There are numerous ways to gain exposure to the share market. These include Cash Equities and Derivatives, including CFDs. Over the past decade, trading Contracts for Difference (CFDs) has become increasingly popular. Trading stock CFDs allows customers to gain exposure to the price movement of different stocks without the ownership of the underlying asset. CFDs are by definition contracts between two parties (i.e. the provider and you) to pay the difference between the entry and exit price. It is classified as a financial derivative instrument as its price is derived from the price of the underlying asset.
CFDs have opened the world of trading to the masses due to its ease of access and lower costs. This has both brought a wave of interest to the stock markets. Thus, giving trading and the stock market a greater focus.
When trading CFDs, it is crucial to use a reputable and regulated provider, such as Plus500. This ensures pricing and transactions transparency, as well as various client money protection measures. In addition, regulated providers should disclose the risks involved and are not allowed to trick traders with get-rich-quick schemes.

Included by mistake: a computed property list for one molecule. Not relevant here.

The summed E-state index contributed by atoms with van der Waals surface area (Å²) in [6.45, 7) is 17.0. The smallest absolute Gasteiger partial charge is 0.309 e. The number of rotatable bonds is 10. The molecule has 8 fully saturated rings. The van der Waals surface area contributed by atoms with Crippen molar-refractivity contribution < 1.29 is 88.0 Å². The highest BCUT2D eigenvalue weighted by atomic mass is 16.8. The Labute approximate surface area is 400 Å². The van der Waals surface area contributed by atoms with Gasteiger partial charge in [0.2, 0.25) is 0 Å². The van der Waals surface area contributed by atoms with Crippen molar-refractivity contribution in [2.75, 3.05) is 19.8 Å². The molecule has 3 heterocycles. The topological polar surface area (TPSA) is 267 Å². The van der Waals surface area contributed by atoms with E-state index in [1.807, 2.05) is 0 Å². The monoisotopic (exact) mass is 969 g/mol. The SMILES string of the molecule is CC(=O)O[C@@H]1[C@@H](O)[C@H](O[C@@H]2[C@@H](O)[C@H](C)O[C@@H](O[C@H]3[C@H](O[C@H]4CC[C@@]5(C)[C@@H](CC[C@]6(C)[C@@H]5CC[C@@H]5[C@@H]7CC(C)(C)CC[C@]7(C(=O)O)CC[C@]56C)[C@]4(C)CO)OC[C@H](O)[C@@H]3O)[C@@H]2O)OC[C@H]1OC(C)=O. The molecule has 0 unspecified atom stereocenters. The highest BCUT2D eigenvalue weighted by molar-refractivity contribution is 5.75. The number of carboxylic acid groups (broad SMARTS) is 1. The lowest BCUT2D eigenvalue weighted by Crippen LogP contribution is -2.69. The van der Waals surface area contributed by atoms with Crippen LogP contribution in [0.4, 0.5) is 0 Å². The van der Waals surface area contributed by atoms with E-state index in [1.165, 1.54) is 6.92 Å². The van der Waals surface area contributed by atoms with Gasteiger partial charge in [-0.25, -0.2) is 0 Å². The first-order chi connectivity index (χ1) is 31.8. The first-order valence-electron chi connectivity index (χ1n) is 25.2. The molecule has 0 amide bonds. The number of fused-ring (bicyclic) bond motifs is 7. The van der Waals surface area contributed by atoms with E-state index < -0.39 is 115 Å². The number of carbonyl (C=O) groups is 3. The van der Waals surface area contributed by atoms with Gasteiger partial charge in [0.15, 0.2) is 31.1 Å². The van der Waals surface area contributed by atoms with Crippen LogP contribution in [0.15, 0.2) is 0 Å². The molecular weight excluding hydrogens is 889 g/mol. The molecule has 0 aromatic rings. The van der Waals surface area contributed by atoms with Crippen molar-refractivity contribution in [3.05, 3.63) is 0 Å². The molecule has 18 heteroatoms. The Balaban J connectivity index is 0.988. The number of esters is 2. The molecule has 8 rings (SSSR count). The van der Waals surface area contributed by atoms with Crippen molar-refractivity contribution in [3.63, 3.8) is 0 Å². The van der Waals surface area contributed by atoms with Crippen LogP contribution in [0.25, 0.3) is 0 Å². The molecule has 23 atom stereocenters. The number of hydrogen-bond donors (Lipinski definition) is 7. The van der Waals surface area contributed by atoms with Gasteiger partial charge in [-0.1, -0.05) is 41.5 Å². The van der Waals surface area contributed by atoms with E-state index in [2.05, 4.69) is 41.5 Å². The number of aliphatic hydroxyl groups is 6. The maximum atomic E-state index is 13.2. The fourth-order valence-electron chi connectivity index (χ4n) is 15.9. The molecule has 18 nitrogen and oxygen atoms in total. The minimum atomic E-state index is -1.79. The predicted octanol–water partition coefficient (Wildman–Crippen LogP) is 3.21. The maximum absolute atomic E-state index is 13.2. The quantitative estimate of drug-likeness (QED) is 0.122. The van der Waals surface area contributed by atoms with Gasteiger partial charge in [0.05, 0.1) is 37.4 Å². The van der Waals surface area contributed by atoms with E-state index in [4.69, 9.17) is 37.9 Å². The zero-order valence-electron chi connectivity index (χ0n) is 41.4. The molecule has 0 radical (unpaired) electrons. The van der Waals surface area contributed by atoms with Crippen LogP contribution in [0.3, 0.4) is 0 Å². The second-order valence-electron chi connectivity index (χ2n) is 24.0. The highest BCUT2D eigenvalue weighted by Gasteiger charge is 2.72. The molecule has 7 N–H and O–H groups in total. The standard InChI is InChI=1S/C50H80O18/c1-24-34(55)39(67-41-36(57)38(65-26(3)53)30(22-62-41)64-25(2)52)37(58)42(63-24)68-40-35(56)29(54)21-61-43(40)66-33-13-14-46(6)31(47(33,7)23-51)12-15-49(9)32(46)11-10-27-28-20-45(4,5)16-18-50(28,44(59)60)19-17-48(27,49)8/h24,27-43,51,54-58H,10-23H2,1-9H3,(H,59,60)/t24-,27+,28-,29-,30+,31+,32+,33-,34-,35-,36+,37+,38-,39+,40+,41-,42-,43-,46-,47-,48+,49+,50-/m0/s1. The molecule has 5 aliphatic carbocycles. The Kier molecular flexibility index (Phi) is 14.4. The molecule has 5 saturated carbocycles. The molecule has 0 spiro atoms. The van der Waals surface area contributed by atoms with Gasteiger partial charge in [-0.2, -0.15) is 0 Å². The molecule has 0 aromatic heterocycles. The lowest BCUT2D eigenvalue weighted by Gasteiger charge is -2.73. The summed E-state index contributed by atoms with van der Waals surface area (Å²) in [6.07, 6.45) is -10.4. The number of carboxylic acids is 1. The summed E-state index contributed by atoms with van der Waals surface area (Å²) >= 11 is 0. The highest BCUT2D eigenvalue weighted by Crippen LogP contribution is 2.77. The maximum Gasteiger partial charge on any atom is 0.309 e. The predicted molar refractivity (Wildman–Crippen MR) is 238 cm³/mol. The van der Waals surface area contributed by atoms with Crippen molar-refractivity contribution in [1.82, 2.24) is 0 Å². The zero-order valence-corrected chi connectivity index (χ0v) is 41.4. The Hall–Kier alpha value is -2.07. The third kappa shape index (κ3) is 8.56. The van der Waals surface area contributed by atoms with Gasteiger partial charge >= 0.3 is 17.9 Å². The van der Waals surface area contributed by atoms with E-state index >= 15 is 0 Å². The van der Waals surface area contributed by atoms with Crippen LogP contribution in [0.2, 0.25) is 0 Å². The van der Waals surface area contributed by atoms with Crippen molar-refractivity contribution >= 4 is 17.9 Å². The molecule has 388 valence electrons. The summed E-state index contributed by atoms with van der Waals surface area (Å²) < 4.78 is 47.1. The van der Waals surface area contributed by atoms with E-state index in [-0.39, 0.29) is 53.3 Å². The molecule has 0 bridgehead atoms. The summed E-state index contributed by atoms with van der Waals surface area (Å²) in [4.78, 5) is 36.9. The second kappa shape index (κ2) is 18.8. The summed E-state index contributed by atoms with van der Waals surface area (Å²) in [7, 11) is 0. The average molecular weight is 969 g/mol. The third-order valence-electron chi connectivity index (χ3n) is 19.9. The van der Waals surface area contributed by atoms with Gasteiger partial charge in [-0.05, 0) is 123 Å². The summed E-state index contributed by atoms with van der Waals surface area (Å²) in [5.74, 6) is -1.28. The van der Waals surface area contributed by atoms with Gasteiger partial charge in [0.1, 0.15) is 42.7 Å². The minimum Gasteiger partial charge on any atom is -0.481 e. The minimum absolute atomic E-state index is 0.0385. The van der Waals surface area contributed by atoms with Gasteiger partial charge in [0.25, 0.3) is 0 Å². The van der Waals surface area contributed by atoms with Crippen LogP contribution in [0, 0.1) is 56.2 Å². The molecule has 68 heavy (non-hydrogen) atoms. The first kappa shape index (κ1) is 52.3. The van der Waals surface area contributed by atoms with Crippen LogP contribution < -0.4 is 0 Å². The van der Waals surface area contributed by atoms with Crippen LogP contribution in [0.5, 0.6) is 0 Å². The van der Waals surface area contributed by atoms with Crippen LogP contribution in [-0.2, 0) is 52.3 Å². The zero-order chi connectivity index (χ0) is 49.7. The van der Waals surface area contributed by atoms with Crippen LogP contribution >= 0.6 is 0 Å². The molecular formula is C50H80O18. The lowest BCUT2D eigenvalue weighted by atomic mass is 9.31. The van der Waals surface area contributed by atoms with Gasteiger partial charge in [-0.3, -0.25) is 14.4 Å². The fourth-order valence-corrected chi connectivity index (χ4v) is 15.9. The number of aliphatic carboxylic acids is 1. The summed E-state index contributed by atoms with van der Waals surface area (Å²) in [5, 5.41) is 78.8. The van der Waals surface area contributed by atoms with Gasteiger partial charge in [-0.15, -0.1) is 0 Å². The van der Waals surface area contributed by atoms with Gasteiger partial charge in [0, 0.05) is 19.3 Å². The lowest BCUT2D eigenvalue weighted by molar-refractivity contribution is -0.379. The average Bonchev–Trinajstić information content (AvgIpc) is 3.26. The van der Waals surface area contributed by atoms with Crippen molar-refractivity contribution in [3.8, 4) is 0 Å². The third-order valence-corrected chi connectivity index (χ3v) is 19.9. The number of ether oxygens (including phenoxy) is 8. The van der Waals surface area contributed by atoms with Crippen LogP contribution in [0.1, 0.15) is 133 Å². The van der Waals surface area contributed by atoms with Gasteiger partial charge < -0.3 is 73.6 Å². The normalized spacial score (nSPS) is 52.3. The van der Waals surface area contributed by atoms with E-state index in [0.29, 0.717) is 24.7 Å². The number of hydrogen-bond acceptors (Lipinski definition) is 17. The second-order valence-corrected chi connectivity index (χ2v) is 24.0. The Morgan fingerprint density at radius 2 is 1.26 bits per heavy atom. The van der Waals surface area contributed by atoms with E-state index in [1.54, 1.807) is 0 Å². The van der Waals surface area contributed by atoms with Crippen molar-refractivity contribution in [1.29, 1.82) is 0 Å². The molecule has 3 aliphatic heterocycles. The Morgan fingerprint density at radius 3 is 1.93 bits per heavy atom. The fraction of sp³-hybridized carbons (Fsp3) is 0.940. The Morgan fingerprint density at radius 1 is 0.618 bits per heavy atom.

With CFDs, you trade with leverage. This means you can gain greater exposure to the underlying asset with less capital. Your total exposure compared to your margin is referred to as the leverage ratio. However, whereas your initial investment is lower, your total profits and losses are calculated at full position value. Therefore, leverage also implies greater risks and losses.
Let’s take a look at a share CFD trading example with Plus500:
The price of one Facebook share is $50 and you want to enter into a CFD contract of 15 shares. 15 shares x $50 per share equals $750. With leveraged trading, you do not need to invest the full $750. With a leverage of 1:5, your initial margin requirement for this particular share CFD is 20%. You will have to deposit $150 which is 20% of the notional exposure of $750. You need to make sure to have enough money in your account to open and maintain your position.
If you think Facebook’s price will rise, you open a Buy position, and if you think it will fall, then you open a Sell position. You can choose to set stops to close your position automatically at a predetermined price. When you, or the stops added by you, close your position, the profit or loss will be added or subtracted from your account balance. If your position remains open after market close, you will be charged an overnight funding fee.
From the same account, you can also choose to trade shares listed in many different markets, such as Nintendo, BP or Adidas without any extra requirements.
CFD trading has both advantages and disadvantages when compared to regular share trading. Both ways of trading provide options to take advantage of price movements in financial markets. You need to understand your trading objectives and the kind of trading that best suits you and decide which way to go. If you’d like some more information about CFD trading, check out this video.